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Postgraduate research has undergone unprecedented change in the past ten years, in response to major shifts in the role of the university and the disciplines in knowledge production and the management of intellectual work. New kinds of doctorates have been established that have expanded the scope and direction of doctoral education. A new audience of supervisors, academic managers and graduate school personnel is engaging in debates about the nature, purpose and future of doctoral education and how institutions and departments can best respond to the increasing demands that are being made. Discussion of the emerging issues and agendas is set within the context of the international policy shifts that are occurring and considers the implications of these shifts on the changing external environment. This engaging book acquaints the readers with new international trends in doctoral education identifies new practices in supervision, research, teaching and learning enables practitioners of doctoral education to contribute to the debates and help shape new understandings questions the purposes of doctoral study and how they are changing considers the balance between equipping students as researchers and the conduct of original research Including contributions from both those who have conducted formal research on research education and those whose own practice is breaking new ground within their universities, this thought-provoking book draws on the expertise of those currently making a stimulating contribution to the literature on doctoral education.
Writing is the principal means by which doctoral candidature is monitored and measured; this, combined with the growing tendency to use publications as proxy measures of individual and institutional productivity, underlines the centrality of writing in academia. One of the central questions for scholars in higher education, therefore, is ‘How do we make writing happen?’, and it is this question which the book seeks to answer. The book provides detailed illustrations of collaborative writing pedagogies which are powerfully enabling, and through theoretical and conceptual interrogation of these practices, the authors point the way for individuals as well as institutions to establish writing groups that are lively, responsive and context-specific. Key topics include: new pedagogical responses for increased writing productivity and the ‘push to publish’; innovations for supporting academic writing quality, confidence and output; scaffolding the thesis writing process; new theoretical explorations of collaborative writing approaches; writing group formulations and pedagogical approaches; writing groups for non-native speakers of English; writing as women in higher education. A particular strength of this book is that it showcases the potential of writing groups for advanced academic writing by pulling together a unique mix of authors and scholarly approaches, representing a wide range of new theoretical and pedagogical frames from diverse countries. Writing Groups for Doctoral Education and Beyond will be attractive to academics seeking new ways to advance their writing productivity, doctoral students, their supervisors and those who are tasked with the job of supporting them through the completion and dissemination of their research.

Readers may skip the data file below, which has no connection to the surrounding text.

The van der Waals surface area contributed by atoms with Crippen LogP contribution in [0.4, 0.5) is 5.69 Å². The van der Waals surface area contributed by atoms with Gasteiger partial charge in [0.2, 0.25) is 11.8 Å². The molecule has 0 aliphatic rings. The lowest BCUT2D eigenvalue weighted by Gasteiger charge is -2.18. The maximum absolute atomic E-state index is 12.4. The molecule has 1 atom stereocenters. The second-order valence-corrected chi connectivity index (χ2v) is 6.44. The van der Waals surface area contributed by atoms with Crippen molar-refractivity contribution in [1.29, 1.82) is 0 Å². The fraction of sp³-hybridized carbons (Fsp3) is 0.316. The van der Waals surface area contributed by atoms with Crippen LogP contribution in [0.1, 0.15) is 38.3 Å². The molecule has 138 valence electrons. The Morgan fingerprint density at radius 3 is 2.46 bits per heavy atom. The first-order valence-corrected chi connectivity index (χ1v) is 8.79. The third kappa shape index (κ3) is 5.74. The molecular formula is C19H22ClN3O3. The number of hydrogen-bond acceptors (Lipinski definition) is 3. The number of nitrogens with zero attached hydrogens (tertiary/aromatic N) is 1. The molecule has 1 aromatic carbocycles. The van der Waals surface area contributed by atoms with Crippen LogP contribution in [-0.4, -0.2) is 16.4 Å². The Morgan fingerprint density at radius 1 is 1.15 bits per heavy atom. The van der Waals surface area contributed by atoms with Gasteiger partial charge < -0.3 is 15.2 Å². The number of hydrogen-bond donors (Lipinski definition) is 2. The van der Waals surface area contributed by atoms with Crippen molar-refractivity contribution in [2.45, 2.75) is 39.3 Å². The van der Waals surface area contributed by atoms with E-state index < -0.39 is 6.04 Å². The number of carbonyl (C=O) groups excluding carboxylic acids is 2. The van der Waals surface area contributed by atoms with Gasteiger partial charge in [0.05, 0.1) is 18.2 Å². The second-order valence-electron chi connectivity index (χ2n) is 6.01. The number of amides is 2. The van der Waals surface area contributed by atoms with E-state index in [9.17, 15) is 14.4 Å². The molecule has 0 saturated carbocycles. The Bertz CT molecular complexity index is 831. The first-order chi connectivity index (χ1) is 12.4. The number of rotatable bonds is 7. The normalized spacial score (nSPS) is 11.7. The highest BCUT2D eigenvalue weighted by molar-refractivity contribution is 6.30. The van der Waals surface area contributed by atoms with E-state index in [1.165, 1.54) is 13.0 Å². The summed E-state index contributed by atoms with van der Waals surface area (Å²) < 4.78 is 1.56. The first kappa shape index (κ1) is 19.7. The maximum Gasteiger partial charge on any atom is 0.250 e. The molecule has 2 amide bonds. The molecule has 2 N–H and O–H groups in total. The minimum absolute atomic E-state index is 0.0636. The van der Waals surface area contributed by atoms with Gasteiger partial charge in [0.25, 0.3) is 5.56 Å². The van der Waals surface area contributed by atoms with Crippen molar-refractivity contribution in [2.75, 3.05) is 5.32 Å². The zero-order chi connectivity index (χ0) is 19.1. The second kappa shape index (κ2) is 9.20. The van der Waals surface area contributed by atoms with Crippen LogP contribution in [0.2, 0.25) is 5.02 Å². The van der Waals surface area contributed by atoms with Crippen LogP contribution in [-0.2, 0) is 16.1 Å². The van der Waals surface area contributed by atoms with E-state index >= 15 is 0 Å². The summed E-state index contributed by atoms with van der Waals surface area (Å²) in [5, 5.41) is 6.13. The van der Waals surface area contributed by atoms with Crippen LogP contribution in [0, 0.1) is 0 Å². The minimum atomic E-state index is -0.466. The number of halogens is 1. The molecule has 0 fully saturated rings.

The number of doctorates being awarded around the world has almost doubled over the last ten years, propelling it from a small elite enterprise into a large and ever growing international market. Within the context of increasing numbers of doctoral students this book examines the new doctorate environment and the challenges it is starting to face. Drawing on research from around the world the individual authors contribute to a previously under-represented focus of theorising the emerging practices of doctoral education and the shape of change in this arena. Key aspects, expertly discussed by contributors from the UK, USA, Australia, New Zealand, China, South Africa, Sweden and Denmark include: the changing nature of doctoral education the need for systematic and principled accounts of doctoral pedagogies the importance of disciplinary specificity the relationship between pedagogy and knowledge generation issues of transdisciplinarity. Reshaping Doctoral Education provides rich accounts of traditional and more innovative pedagogical practices within a range of doctoral systems in different disciplines, professional fields and geographical locations, providing the reader with a trustworthy and scholarly platform from which to design the doctioral experience. It will prove an essential resource for anyone involved in doctorate studies, whether as students, supervisors, researchers, administrators, teachers or mentors.